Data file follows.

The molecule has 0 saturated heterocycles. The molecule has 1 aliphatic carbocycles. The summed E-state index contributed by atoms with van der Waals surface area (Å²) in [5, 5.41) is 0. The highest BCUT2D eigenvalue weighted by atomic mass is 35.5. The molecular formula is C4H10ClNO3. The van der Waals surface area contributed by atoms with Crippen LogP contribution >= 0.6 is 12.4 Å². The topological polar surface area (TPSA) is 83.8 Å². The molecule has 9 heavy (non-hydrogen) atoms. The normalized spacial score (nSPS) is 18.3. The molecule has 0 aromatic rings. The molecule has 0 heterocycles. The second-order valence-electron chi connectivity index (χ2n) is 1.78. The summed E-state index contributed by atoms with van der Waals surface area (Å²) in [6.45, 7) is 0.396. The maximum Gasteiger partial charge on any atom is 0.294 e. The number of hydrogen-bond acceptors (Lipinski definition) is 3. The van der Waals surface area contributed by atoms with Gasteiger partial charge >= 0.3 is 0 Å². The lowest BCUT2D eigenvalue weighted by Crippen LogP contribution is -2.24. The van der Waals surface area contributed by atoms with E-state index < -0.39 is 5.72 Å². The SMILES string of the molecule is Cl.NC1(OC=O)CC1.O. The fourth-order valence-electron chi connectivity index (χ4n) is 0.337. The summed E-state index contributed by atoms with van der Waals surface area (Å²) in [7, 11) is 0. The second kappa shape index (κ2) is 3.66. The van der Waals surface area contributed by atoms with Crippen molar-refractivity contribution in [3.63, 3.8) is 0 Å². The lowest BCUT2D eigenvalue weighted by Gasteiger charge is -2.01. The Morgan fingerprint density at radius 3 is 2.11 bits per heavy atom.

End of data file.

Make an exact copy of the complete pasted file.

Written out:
The molecule has 0 saturated heterocycles. The molecule has 1 aliphatic carbocycles. The summed E-state index contributed by atoms with van der Waals surface area (Å²) in [5, 5.41) is 0. The highest BCUT2D eigenvalue weighted by atomic mass is 35.5. The molecular formula is C4H10ClNO3. The van der Waals surface area contributed by atoms with Crippen LogP contribution >= 0.6 is 12.4 Å². The topological polar surface area (TPSA) is 83.8 Å². The molecule has 9 heavy (non-hydrogen) atoms. The normalized spacial score (nSPS) is 18.3. The molecule has 0 aromatic rings. The molecule has 0 heterocycles. The second-order valence-electron chi connectivity index (χ2n) is 1.78. The summed E-state index contributed by atoms with van der Waals surface area (Å²) in [6.45, 7) is 0.396. The maximum Gasteiger partial charge on any atom is 0.294 e. The number of hydrogen-bond acceptors (Lipinski definition) is 3. The van der Waals surface area contributed by atoms with Gasteiger partial charge >= 0.3 is 0 Å². The lowest BCUT2D eigenvalue weighted by Crippen LogP contribution is -2.24. The van der Waals surface area contributed by atoms with E-state index < -0.39 is 5.72 Å². The SMILES string of the molecule is Cl.NC1(OC=O)CC1.O. The fourth-order valence-electron chi connectivity index (χ4n) is 0.337. The summed E-state index contributed by atoms with van der Waals surface area (Å²) in [7, 11) is 0. The second kappa shape index (κ2) is 3.66. The van der Waals surface area contributed by atoms with Crippen molar-refractivity contribution in [3.63, 3.8) is 0 Å². The lowest BCUT2D eigenvalue weighted by Gasteiger charge is -2.01. The Morgan fingerprint density at radius 3 is 2.11 bits per heavy atom.